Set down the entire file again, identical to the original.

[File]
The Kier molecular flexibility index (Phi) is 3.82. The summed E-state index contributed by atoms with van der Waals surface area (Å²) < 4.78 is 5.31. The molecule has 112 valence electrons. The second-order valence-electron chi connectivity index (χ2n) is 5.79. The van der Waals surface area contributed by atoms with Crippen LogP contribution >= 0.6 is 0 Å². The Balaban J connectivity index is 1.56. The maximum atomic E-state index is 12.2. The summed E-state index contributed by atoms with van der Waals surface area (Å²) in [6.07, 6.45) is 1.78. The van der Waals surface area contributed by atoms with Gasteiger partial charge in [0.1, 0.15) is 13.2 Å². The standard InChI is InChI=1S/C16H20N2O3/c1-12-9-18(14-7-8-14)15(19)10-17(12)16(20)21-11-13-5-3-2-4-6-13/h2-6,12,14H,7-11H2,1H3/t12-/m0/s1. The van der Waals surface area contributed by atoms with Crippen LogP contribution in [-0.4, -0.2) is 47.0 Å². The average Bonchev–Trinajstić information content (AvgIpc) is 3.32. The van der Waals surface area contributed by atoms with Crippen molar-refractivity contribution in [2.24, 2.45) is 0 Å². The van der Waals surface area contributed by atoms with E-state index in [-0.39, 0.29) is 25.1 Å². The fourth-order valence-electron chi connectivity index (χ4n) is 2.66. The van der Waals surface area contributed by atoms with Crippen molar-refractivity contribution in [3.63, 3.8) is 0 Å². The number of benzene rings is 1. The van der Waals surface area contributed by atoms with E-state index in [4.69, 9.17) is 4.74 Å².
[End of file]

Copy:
The Kier molecular flexibility index (Phi) is 3.82. The summed E-state index contributed by atoms with van der Waals surface area (Å²) < 4.78 is 5.31. The molecule has 112 valence electrons. The second-order valence-electron chi connectivity index (χ2n) is 5.79. The van der Waals surface area contributed by atoms with Crippen LogP contribution >= 0.6 is 0 Å². The Balaban J connectivity index is 1.56. The maximum atomic E-state index is 12.2. The summed E-state index contributed by atoms with van der Waals surface area (Å²) in [6.07, 6.45) is 1.78. The van der Waals surface area contributed by atoms with Gasteiger partial charge in [0.1, 0.15) is 13.2 Å². The standard InChI is InChI=1S/C16H20N2O3/c1-12-9-18(14-7-8-14)15(19)10-17(12)16(20)21-11-13-5-3-2-4-6-13/h2-6,12,14H,7-11H2,1H3/t12-/m0/s1. The van der Waals surface area contributed by atoms with Crippen LogP contribution in [-0.4, -0.2) is 47.0 Å². The average Bonchev–Trinajstić information content (AvgIpc) is 3.32. The van der Waals surface area contributed by atoms with Crippen molar-refractivity contribution in [2.24, 2.45) is 0 Å². The van der Waals surface area contributed by atoms with E-state index in [-0.39, 0.29) is 25.1 Å². The fourth-order valence-electron chi connectivity index (χ4n) is 2.66. The van der Waals surface area contributed by atoms with Crippen molar-refractivity contribution in [3.63, 3.8) is 0 Å². The number of benzene rings is 1. The van der Waals surface area contributed by atoms with E-state index in [4.69, 9.17) is 4.74 Å².